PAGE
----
The Netherlands Institute for Multiparty Democracy (NIMD) has withdrawn its funding for the Interparty Organisation for Dialogue (IPOD) over protests from the National Unity Platform (NUP).
In a statement published on the NIMD website last evening, Country Director Frank Rusa, noted that as a key partner of Ugandan political parties, it is ready to continue supporting the process toward a new Memorandum of Understanding for IPOD and would only consider continuing to host the secretariat if IPOD is fully inclusive.
According to NIMD, inclusivity is a prerequisite for effective dialogue, arguing that it believes a dialogue process can only work when all political parties in Parliament commit to speaking and listening to each other as they deal with the many challenges in Uganda.
“Now that the National Unity Platform (NUP), the leading opposition party in Uganda, has announced that they will not sign up to the new 2022 IPOD Memorandum of Understanding, and the Forum for Democratic Change (FDC) is hesitant to sign up, NIMD has to reassess its involvement in IPOD,” reads the statement in part.
While addressing the media on Wednesday, the NUP spokesperson, Joel Ssenyonyi, revealed that they had declined invites to join IPOD. He said that being on IPOD is meaningless when the regime is continuing to arrest its leaders and supporters.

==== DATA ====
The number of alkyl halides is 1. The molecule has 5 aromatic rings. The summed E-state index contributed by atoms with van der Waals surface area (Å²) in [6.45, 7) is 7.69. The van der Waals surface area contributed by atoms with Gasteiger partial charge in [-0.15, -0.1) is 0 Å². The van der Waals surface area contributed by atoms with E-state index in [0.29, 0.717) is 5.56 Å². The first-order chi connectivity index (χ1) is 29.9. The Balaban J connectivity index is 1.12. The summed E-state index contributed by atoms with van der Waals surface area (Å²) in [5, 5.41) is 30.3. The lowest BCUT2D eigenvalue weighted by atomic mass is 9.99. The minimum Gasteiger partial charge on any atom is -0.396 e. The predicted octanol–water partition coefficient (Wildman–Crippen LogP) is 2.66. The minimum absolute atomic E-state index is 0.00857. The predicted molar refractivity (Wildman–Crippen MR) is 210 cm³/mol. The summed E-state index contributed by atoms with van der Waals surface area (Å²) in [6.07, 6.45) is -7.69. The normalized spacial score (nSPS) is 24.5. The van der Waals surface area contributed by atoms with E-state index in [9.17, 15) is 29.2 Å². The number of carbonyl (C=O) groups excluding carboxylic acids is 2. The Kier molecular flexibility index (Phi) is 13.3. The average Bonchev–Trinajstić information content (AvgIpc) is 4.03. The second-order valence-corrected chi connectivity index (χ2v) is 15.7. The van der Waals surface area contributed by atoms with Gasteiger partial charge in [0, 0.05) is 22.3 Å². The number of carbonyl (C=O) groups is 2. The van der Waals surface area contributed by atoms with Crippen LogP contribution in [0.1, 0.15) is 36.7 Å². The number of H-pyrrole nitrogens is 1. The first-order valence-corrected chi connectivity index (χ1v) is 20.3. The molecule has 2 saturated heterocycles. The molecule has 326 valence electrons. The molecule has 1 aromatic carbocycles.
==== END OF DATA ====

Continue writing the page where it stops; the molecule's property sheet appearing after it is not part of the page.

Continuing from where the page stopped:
Meanwhile, on Tuesday, members of the IPOD Council of Secretaries led by their Chairperson, the ruling National Resistance Movement (NRM) Secretary General, Richard Todwong met with the Minister of Justice and Constitutional Affairs Nobert Mao and presented him a list of concerns they needed him to resolve so as to strengthen IPOD.
Among the key issues was funding. They had indicated that their funding from NIMD, an institute that has hosted the secretariat since its inception in 2010, was being threatened by the NUP party activism in the diaspora.
Political parties have been sharing Shs35 billion per year. Currently, the IPOD membership comprises NRM, Justice Forum Party (JEEMA), People’s Progressive Party (PPP), and the Democratic Party (DP).
The FDC and Uganda People’s Congress (UPC), which were part of the last IPOD whose MoU expired in 2020, are yet to sign the new MoU.